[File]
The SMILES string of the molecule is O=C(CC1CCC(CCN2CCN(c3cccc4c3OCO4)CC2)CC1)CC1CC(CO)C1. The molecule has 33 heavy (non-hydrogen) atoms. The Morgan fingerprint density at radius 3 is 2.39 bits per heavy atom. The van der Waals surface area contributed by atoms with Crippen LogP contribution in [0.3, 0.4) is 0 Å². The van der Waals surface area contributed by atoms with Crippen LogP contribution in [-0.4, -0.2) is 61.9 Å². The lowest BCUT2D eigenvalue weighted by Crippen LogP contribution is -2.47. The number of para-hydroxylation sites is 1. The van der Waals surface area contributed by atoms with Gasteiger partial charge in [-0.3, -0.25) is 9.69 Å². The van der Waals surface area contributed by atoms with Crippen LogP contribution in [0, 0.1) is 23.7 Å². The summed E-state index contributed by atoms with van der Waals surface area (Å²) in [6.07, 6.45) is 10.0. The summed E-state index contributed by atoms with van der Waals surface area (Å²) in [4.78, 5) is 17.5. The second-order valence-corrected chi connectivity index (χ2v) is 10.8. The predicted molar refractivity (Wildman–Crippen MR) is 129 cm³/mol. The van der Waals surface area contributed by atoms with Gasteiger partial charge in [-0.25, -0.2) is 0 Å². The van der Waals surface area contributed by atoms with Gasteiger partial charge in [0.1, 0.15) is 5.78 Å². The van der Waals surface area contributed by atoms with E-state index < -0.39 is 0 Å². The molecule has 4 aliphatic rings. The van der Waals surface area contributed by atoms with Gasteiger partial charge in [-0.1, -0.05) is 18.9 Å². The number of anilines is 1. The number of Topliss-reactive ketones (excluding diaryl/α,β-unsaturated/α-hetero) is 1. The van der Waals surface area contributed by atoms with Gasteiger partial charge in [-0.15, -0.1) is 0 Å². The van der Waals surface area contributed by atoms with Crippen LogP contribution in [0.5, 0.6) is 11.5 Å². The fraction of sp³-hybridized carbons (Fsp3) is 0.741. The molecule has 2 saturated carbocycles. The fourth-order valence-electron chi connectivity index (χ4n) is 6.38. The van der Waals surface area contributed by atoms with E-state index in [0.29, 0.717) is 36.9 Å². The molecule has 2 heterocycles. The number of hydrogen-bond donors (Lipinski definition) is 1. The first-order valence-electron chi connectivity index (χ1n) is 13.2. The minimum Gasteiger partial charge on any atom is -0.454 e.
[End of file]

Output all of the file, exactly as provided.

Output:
The SMILES string of the molecule is O=C(CC1CCC(CCN2CCN(c3cccc4c3OCO4)CC2)CC1)CC1CC(CO)C1. The molecule has 33 heavy (non-hydrogen) atoms. The Morgan fingerprint density at radius 3 is 2.39 bits per heavy atom. The van der Waals surface area contributed by atoms with Crippen LogP contribution in [0.3, 0.4) is 0 Å². The van der Waals surface area contributed by atoms with Crippen LogP contribution in [-0.4, -0.2) is 61.9 Å². The lowest BCUT2D eigenvalue weighted by Crippen LogP contribution is -2.47. The number of para-hydroxylation sites is 1. The van der Waals surface area contributed by atoms with Gasteiger partial charge in [-0.3, -0.25) is 9.69 Å². The van der Waals surface area contributed by atoms with Crippen LogP contribution in [0, 0.1) is 23.7 Å². The summed E-state index contributed by atoms with van der Waals surface area (Å²) in [6.07, 6.45) is 10.0. The summed E-state index contributed by atoms with van der Waals surface area (Å²) in [4.78, 5) is 17.5. The second-order valence-corrected chi connectivity index (χ2v) is 10.8. The predicted molar refractivity (Wildman–Crippen MR) is 129 cm³/mol. The van der Waals surface area contributed by atoms with Gasteiger partial charge in [-0.25, -0.2) is 0 Å². The van der Waals surface area contributed by atoms with Gasteiger partial charge in [0.1, 0.15) is 5.78 Å². The van der Waals surface area contributed by atoms with E-state index < -0.39 is 0 Å². The molecule has 4 aliphatic rings. The van der Waals surface area contributed by atoms with Gasteiger partial charge in [-0.1, -0.05) is 18.9 Å². The number of anilines is 1. The number of Topliss-reactive ketones (excluding diaryl/α,β-unsaturated/α-hetero) is 1. The van der Waals surface area contributed by atoms with Gasteiger partial charge in [-0.15, -0.1) is 0 Å². The van der Waals surface area contributed by atoms with Crippen LogP contribution in [0.5, 0.6) is 11.5 Å². The fraction of sp³-hybridized carbons (Fsp3) is 0.741. The molecule has 2 saturated carbocycles. The fourth-order valence-electron chi connectivity index (χ4n) is 6.38. The van der Waals surface area contributed by atoms with E-state index in [0.29, 0.717) is 36.9 Å². The molecule has 2 heterocycles. The number of hydrogen-bond donors (Lipinski definition) is 1. The first-order valence-electron chi connectivity index (χ1n) is 13.2. The minimum Gasteiger partial charge on any atom is -0.454 e.